Shabbat Bulletin‎ > ‎



1953 - 2018

12 Heaton Street, M3H 4Y6  (416) 636-6665


Rosh Hashanah

A rolling-out of one year and the rolling-in of the next,

where we look forward, as well as look back,

and gather ourselves upon our own two feet.

Shabbat Bulletin - September 8, 2018

Sincere Greetings and with the blessing of

Kesivo Vachasimo Toivo

to be inscribed and sealed

for a happy and sweet year

These days at the end of the outgoing year, and on the eve of the new year, may it bring blessings to us all, call for self evaluation in respect of the year about to end, and - in the light of this self-appraisal - for making the necessary resolutions for the coming year.

Such a "balance sheet" can be valid only if the evaluation of the full extent of one's powers and opportunities was a correct one. Only then can one truly regret, in a commeasurable degree, the missed opportunities, and resolve to utilize one's capacities to the fullest extent from now on.

If a person does not fulfill his task, and does not utilize his inestimable divine powers - it is not merely a personal loss and failure, but something that affects the destiny of the whole world.

Wherever you are

G‑d be gracious unto you


Your Life Moments


Sept. 1  Jenny Finkelsthain

Sept. 1  Fay Simmons

Sept. 2  Sheryl Adelkind

Sept. 5  Michael Goldgrub

Sept. 6  Peter Biro

Sept. 9    Ida Abramowitz

Sept. 9    Lily Gerber

Sept. 12  Helen Gould

Sept. 12  Avi Pasco

Sept. 13  Alla Kabacznik


Sept. 1  Simon & Rachel Weisman

Sept. 2  Ronald Csillag & Deborah Berlach

Sept. 2  Howard Iseman & Susan Yellin

Sept. 3  Joseph & Nisa Shedletzky

Sept. 6  Sena & Shari Majerovic


Sept. 3  Oscar Pillersdorf, father of Rachel Weisman

Sept. 3  Jaqi Rubin, sister of Judy Hazan

Sept. 4  Elizabeth Shabes, wife of Jeff

Refuah Sheleima
to those within the community & abroad,
in hospital or ill at home

You are in our thoughts and prayers and we wish you
a refuah and quick recovery to full health.

To those who are alone and lonely
"You are not forgotten and are also in our thoughts"

Vegans find bee honey production problematic

There is no commandment in Judaism to dip an apple in honey on Rosh Hashanah. But what would the Jewish New Year be without the custom? JTA

Honey is NOT an animal product.

Bee honey is derived from the nectar of a flower and not from something that’s part of the bee’s body.

It’s more of an animal rights issue - It’s cruel and exploitative

The "milk and honey" of the Bible actually refers to date honey. Making the new year sweeter is the whole point of the custom.

Dates provide a good source of fiber, phytonutrients, and antioxidants. They contain more vitamins and minerals compared to other common fruits, and are considered a rich source of dietary minerals. In addition, dates are one of the highest ranked sources of potassium.

By not eating honey, vegans feel good about themselves as if they’re actually helping the animals, obsessing about where some trace ingredient comes from, when in fact it may have the opposite effect. “We” may be hurting animals by making veganism seem more like petty dogmatic self-flagellation. Michael Greger

If we choose to avoid honey, fine.

Let’s just not make a huge production of it

and force everybody to do the same if they want to join the club.

Remember - Don’t Forget - Take Action

Synagogue General Fund

Joe & Cindy Ber

Rose Berman

Helen Gould

Israel Liquornik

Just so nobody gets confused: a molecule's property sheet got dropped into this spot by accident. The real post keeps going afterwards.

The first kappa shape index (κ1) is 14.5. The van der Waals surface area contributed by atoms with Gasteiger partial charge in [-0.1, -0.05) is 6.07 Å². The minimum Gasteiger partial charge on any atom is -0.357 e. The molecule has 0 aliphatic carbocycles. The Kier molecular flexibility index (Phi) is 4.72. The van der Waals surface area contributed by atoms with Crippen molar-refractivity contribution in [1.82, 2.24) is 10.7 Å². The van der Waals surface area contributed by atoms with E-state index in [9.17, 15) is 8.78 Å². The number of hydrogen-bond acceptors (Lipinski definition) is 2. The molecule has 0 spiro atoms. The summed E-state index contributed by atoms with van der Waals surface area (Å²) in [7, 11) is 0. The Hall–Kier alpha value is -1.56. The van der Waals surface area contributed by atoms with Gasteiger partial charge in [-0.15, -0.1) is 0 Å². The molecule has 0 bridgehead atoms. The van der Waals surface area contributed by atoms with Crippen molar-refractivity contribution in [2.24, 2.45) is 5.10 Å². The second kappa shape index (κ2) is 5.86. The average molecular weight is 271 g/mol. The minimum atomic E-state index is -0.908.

Susan Waserman

Rabbi’s Discretionary Fund

Brian Goldman

Prayer Book Fund

Nancy & Barry Corey

Brian Goldman

Susan Yellin

Remember with your mouth, don’t forget with your heart,

take action as not to forget.

“My fellow Americans, whom I have gratefully served for sixty years, and especially my fellow Arizonans,

Thank you for the privilege of serving you and for the rewarding life that service in uniform and in public office has allowed me to lead. I have tried to serve our country honorably. I have made mistakes, but I hope my love for America will be weighed favorably against them.

I have often observed that I am the luckiest person on earth. I feel that way even now as I prepare for the end of my life. I have loved my life, all of it. I have had experiences, adventures and friendships enough for ten satisfying lives, and I am so thankful. Like most people, I have regrets. But I would not trade a day of my life, in good or bad times, for the best day of anyone else’s.

I owe that satisfaction to the love of my family. No man ever had a more loving wife or children he was prouder of than I am of mine. And I owe it to America. To be connected to America’s causes — liberty, equal justice, respect for the dignity of all people — brings happiness more sublime than life’s fleeting pleasures. Our identities and sense of worth are not circumscribed but enlarged by serving good causes bigger than ourselves.

‘Fellow Americans’ — that association has meant more to me than any other. I lived and died a proud American. We are citizens of the world’s greatest republic, a nation of ideals, not blood and soil. We are blessed and are a blessing to humanity when we uphold and advance those ideals at home and in the world. We have helped liberate more people from tyranny and poverty than ever before in history. We have acquired great wealth and power in the process.

We weaken our greatness when we confuse our patriotism with tribal rivalries that have sown resentment and hatred and violence in all the corners of the globe. We weaken it when we hide behind walls, rather than tear them down, when we doubt the power of our ideals, rather than trust them to be the great force for change they have always been.

We are three-hundred-and-twenty-five million opinionated, vociferous individuals. We argue and compete and sometimes even vilify each other in our raucous public debates. But we have always had so much more in common with each other than in disagreement. If only we remember that and give each other the benefit of the presumption that we all love our country we will get through these challenging times. We will come through them stronger than before. We always do.

Ten years ago, I had the privilege to concede defeat in the election for president. I want to end my farewell to you with the heartfelt faith in Americans that I felt so powerfully that evening.